Trump’s reelection challenges
The brute demographic facts of the matter are as follows. Trump won in 2016 despite losing the national popular vote by nearly 3 million, by scraping out the barest of wins in industrial Midwestern states with disproportionately large populations of blue-collar white voters. Trump’s victory also relied on a falloff in turnout among younger and non-white voters, relative to 2012, and a somewhat larger margin among college-educated whites than expected.
But in 2018, these things reversed. Turnout among minorities, young voters and college-educated whites expanded by greater percentages, relative to the previous midterm elections, than it did among non-college-educated whites, and they broke toward Democrats. In 2020, those trends are expected to continue.
This does not necessarily solve the problem for Democrats. Supercharged turnout among blue-collar whites could help deliver Trump a second term, thanks to his advantage in the electoral college, which rests on the fact that the Midwestern “blue wall” states Trump cracked are not diversifying as quickly. This has led Democrats to strategize over how to win back those non-college-educated white voters, as they should.
But as Ron Brownstein has reported, Democrats can also win back those states in part by driving up turnout and vote share among the young, non-white and suburban, socially liberal whites, particularly women, who are now badly alienated by Trump. (Yes, those voters do exist in those states.) And Trump’s own advisers plainly worry about this.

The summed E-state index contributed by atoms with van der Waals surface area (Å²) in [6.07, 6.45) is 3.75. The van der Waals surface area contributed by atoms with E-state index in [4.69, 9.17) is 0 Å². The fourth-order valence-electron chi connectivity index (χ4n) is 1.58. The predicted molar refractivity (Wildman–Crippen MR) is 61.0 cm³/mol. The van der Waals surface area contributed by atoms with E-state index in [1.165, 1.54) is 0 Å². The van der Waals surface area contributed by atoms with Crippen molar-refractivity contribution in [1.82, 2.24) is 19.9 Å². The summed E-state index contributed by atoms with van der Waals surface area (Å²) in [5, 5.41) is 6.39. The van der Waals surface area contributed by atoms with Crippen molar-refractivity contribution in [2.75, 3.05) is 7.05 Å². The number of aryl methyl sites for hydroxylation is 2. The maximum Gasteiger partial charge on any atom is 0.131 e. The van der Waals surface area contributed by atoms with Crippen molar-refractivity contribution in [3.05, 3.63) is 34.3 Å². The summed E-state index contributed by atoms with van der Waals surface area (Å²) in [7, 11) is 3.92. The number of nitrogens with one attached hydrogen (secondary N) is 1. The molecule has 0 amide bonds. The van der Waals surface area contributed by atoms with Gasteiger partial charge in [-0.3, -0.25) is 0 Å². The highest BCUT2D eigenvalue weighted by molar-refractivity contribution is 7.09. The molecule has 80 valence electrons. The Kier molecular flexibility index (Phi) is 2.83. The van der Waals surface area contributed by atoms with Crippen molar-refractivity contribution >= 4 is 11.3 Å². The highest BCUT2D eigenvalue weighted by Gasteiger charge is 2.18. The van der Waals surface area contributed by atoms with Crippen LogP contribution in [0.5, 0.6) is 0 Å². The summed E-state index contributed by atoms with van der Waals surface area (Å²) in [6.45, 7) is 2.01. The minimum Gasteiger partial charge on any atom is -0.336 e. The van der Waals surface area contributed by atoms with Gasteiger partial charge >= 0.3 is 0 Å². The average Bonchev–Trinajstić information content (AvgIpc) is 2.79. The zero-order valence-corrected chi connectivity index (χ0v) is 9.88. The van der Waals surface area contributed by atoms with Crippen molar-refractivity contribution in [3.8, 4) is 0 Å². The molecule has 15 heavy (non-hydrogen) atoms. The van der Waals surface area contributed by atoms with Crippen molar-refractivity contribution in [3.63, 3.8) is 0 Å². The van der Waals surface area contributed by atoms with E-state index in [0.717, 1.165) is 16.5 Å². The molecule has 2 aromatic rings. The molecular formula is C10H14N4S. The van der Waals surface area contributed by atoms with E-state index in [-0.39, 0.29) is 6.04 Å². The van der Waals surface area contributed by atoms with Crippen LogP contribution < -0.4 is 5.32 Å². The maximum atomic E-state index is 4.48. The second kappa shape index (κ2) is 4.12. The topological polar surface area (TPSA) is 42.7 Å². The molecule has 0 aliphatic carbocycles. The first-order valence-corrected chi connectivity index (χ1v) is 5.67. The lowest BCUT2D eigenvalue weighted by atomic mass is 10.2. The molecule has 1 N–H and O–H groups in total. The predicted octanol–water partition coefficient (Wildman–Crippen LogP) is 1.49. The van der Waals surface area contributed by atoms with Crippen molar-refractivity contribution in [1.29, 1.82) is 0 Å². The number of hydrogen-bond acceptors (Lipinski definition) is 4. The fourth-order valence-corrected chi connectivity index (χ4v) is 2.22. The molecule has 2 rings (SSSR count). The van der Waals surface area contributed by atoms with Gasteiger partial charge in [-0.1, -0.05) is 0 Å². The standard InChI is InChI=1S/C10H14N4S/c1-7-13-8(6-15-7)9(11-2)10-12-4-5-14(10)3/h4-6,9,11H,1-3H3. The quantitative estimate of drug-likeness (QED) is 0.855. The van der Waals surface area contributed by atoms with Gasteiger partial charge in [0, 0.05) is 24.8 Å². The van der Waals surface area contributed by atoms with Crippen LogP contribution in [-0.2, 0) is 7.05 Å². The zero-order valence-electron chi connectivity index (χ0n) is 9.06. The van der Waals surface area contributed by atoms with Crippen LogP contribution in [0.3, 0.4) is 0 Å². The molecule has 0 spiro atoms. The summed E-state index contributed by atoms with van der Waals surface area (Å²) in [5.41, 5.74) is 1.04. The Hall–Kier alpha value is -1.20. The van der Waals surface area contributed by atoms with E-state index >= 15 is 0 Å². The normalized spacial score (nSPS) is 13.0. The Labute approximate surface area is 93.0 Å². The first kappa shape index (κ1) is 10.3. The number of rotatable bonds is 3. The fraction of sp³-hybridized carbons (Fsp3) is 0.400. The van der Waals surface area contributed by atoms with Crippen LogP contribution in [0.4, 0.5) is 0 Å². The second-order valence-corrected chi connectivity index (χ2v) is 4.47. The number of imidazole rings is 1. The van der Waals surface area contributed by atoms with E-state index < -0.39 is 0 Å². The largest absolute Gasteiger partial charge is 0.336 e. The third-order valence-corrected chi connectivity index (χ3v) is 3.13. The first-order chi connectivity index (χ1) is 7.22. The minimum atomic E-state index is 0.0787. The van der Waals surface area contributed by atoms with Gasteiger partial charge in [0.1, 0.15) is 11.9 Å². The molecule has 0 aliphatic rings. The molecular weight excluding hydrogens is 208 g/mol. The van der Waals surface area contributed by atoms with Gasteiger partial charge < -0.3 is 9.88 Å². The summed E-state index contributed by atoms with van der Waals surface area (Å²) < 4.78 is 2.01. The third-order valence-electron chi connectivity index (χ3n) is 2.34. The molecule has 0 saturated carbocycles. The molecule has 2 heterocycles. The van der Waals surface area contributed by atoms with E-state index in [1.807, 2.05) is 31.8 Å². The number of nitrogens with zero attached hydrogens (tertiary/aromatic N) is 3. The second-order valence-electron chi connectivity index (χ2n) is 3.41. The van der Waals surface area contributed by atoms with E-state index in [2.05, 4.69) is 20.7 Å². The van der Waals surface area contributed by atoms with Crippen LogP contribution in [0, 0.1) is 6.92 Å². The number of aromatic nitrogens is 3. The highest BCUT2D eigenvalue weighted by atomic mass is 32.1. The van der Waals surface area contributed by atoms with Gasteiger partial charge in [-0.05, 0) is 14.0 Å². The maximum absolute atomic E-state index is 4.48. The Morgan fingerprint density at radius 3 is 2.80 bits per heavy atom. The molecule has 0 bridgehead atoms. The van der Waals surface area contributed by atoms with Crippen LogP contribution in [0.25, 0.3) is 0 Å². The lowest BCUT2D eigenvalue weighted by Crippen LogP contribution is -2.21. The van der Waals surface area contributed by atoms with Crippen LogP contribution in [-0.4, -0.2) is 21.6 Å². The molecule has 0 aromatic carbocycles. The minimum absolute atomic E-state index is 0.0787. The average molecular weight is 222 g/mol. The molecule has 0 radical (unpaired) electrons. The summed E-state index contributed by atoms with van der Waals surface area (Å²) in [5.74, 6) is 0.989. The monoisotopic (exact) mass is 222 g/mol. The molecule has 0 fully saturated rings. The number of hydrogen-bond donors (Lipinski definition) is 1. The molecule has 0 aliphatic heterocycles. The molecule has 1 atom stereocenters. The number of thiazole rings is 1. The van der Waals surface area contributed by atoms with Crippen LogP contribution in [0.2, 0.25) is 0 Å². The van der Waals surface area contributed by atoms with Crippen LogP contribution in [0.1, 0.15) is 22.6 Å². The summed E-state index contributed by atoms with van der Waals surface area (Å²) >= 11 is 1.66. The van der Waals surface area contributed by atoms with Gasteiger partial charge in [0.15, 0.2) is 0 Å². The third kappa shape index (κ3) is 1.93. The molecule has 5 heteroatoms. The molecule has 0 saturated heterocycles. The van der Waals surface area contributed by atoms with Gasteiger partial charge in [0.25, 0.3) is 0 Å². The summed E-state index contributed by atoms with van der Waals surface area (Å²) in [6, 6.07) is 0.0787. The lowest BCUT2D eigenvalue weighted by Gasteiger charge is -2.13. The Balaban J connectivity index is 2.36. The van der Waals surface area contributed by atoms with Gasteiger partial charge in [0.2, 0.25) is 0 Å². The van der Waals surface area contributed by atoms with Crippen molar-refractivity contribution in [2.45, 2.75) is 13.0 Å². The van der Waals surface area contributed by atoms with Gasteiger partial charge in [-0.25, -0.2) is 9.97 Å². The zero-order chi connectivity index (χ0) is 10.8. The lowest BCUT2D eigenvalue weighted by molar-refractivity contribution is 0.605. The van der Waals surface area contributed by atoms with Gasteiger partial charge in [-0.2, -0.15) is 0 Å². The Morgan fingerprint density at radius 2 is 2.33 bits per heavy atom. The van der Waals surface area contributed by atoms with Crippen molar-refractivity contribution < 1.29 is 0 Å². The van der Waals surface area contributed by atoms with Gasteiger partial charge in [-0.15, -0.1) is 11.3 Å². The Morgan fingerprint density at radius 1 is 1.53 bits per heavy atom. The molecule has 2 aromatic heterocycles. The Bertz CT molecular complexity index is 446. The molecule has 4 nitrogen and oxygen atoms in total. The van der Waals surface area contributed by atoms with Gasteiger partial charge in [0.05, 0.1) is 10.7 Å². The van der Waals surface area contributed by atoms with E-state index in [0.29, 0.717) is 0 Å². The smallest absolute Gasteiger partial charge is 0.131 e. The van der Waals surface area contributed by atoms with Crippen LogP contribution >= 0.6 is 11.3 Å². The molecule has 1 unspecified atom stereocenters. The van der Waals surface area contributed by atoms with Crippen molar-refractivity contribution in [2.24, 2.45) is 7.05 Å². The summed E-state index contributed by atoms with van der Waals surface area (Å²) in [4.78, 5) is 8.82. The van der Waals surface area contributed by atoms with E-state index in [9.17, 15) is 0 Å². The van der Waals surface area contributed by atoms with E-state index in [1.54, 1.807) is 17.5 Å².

Trumpism is driving people away
Trump’s climate and environmental agenda showcases some of Trumpism’s worst qualities: the anti-regulatory, science-denying GOP orthodoxy; the lies about bringing coal roaring back; the “America First” disdain for international engagement to solve global problems. Indeed, as Jedediah Purdy has noted, it also denotes an amoral “politics of grabbing what you can,” a central tenet of Trumpism.
Republicans sometimes say Trump might turn things around among college-educated and suburban whites by toning down the craziness and racism, so they vote for him based on the economy. But it’s evident that the policy side of Trumpism, not merely his personal qualities, are also alienating them.
Indeed, it’s no accident that Trump has been falsely claiming that migrant detention was worse under Obama and that Obama was responsible for starting family separations. Large majorities now favor allowing Central American refugees to apply for asylum and legalizing undocumented immigrants. Trump’s cruelties are driving majorities toward a more pro-immigrant position — and away from Trumpist nationalism — and the percentages of young voters, women and college-educated whites who hold those positions are overwhelming.
Trump certainly could win reelection. He retains the advantages of incumbency and a good economy. But Trump’s base alone is not enough to do so, and his own advisers know it.